The tank battalion received orders on December 21st that it was to proceed north to Lingayen Gulf.   Because of logistics problems, the B and C Companies soon ran low on gas.  When they reached Rosario, there was only enough for one tank platoon, from B Company, to proceed north to support the 26th Cavalry.
    On December 23 and 24, the battalion was in the area of Urdaneta.   The bridge they were going to use to cross the Agno River was destroyed and the tankers made an end run to get south of river.  As they did this, they ran into Japanese resistance early in the evening.  They successfully crossed at the river in the Bayambang Province.
    On December 25, the tanks of the battalion held the southern bank of the Agno River from Carmen to Tayung, with the tanks of the 194th holding the line on the Carmen-Alcala-Bautista Road. The tanks held the position until 5:30 in the morning on December 27.

    The tankers were at Santo Tomas near Cabanatuan on December 27th, and at San Isidro south of Cabanatuan on December 28 and 29.  On January 1st, conflicting orders were received by the defenders who were attempting to stop the Japanese advance down Route 5.  Doing this would allow the Southern Luzon Forces to withdraw toward Bataan.  General Wainwright was unaware of the orders since they came from Gen. MacArthur's chief of staff. 
    Because of the orders, there was confusion among the Filipinos and American forces defending the bridges over the Pampanga River.  Due to the efforts of the Self Propelled Mounts, the 71st Field Artillery, and a frenzied attack by the 192nd Tank Battalion the Japanese were halted.  From January 2 to 4, the 192nd held the road open from San Fernando to Dinalupihan so the southern forces could escape.

    During the withdraw into the peninsula, the night of January 6/7, the 192nd held its position so that the 194th Tank Battalion could leap frog past it, cross a bridge, and then cover the 192nd's withdraw over the bridge. The 192nd was the last American unit to enter Bataan. 
    Over the next several months, the battalion fought battle after battle with tanks that were not designed for jungle warfare.  The tank battalions, on January 28, were given the job of protecting the beaches.  The 192nd was assigned the coast line from Paden Point to Limay along Bataan's east coast.  The Japanese later admitted that the tanks guarding the beaches prevented them from attempting landings.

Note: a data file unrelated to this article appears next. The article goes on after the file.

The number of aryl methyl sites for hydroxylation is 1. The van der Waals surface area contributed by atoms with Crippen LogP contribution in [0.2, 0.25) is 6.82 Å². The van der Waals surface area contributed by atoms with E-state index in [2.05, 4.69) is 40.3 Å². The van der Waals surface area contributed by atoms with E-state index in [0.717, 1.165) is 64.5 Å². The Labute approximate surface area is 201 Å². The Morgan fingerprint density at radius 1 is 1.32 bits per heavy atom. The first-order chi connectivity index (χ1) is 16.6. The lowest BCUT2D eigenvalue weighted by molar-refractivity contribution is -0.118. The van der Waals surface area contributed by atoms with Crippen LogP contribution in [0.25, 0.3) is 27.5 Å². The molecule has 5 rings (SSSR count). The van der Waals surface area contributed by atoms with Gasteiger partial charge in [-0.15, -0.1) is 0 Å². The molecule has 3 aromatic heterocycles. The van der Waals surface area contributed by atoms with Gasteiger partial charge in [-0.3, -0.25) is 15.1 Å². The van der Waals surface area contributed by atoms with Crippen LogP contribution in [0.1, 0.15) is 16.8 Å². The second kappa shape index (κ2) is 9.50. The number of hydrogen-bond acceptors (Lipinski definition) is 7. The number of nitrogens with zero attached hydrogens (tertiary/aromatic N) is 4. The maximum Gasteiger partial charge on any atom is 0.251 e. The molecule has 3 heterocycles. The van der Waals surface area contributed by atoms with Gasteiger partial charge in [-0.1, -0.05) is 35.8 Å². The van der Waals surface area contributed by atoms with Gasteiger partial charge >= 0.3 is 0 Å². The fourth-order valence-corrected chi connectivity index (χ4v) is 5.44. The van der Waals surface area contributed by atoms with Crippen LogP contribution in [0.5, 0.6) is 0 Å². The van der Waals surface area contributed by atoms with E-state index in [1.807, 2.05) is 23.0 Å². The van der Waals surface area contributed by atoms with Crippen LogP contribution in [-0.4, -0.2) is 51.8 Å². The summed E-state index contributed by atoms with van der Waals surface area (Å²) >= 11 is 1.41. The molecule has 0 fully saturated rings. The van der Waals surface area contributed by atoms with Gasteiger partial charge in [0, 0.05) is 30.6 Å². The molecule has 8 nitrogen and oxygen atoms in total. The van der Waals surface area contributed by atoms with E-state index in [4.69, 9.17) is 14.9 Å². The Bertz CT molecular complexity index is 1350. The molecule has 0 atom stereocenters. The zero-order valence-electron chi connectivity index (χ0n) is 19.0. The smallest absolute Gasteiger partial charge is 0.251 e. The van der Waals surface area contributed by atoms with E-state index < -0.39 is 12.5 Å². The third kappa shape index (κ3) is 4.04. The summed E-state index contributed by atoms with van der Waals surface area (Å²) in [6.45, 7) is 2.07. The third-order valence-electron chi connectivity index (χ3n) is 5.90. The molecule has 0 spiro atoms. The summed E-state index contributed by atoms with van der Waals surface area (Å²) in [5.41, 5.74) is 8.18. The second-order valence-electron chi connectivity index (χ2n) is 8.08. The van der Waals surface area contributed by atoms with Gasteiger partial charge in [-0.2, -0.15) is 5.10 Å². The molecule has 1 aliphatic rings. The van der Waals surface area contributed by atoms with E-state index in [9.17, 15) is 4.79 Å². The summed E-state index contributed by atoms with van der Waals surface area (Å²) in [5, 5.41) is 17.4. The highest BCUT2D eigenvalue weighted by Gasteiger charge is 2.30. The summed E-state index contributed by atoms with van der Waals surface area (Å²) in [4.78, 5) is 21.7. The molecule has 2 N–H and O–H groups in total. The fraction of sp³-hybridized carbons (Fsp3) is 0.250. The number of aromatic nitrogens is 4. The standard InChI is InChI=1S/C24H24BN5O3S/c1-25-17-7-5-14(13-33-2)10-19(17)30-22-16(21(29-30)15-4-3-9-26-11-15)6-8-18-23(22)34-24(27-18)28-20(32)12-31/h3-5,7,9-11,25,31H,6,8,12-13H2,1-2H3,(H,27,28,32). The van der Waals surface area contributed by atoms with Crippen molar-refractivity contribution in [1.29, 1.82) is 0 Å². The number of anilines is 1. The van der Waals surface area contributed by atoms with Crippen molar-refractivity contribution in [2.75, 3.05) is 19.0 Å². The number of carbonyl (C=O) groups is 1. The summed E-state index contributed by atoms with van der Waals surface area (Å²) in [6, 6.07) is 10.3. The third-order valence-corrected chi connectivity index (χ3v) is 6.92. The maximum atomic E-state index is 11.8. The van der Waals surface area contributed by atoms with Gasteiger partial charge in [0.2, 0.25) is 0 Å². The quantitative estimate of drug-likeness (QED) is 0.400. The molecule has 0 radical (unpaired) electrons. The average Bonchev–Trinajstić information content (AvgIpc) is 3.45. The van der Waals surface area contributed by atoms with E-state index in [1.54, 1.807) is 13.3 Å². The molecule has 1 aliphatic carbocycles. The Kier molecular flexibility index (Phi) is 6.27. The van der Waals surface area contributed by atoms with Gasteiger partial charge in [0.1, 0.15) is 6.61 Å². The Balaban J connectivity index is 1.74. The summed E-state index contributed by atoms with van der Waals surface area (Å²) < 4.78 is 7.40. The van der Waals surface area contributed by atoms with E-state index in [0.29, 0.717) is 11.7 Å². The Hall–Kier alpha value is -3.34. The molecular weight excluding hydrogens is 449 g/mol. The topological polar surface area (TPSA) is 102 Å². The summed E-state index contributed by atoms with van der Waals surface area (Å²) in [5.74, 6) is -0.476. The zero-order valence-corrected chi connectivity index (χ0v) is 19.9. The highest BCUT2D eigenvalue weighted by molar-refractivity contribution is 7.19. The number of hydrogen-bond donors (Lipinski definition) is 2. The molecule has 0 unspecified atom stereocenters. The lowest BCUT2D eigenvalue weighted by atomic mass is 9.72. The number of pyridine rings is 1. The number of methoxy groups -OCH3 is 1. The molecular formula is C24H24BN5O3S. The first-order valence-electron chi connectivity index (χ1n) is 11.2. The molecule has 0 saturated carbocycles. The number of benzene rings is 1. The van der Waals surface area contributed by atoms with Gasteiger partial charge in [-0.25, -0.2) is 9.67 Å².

B Company also took part in the Battle of the Pockets to wipe out Japanese soldiers who had been trapped behind the main defensive line.  The tanks would enter the pocket one at a time to replace a tank in the pocket.  Another tank did not enter the pocket until a tank exited the pocket.
    To exterminate the Japanese, two methods were used.  The first was to have three Filipino soldiers ride on the back of the tank.  As the tank went over a Japanese foxhole, the Filipinos dropped three hand grenades into the foxhole.  Since the grenades were from WWI, one out of three usually exploded.
    The other method to use to kill the Japanese was to park a tank with one track over the foxhole.  The driver gave the other track power resulting with the tank spinning around and grinding its way down into the foxhole.  The tankers slept upwind of their tanks.
   

    On April 9, 1942, Bill along with most of the members of the 192nd Tank Battalion became Prisoners of War when the troops on the Bataan Peninsula were surrendered to the Japanese.  The men received the news of the surrender from their officers.  They spent the remainder of their time, as free men, destroying equipment to prevent it from being used by the Japanese.

    On April 12, 1942, Bill and other members of his tank platoon were on the beach near General Hospital #2.  It was there that the death march started for Bill.  Bill recalled that the march was very slow under an extremely hot sun which resulted in high temperatures.  If the men wanted something to drink, they had to break out of the line for the wells along the road.  When a guard spotted a man who had done this, the guard would shoot at him.  During the entire march, Bill and the other prisoners received only three handfuls of rice and three rations of water.  All along the route, the Japanese sentries were sitting in their tents drinking soft drinks and taunting the POWs.  Whenever POWs dropped to the side of the road, they were shot, bayoneted or killed by sword.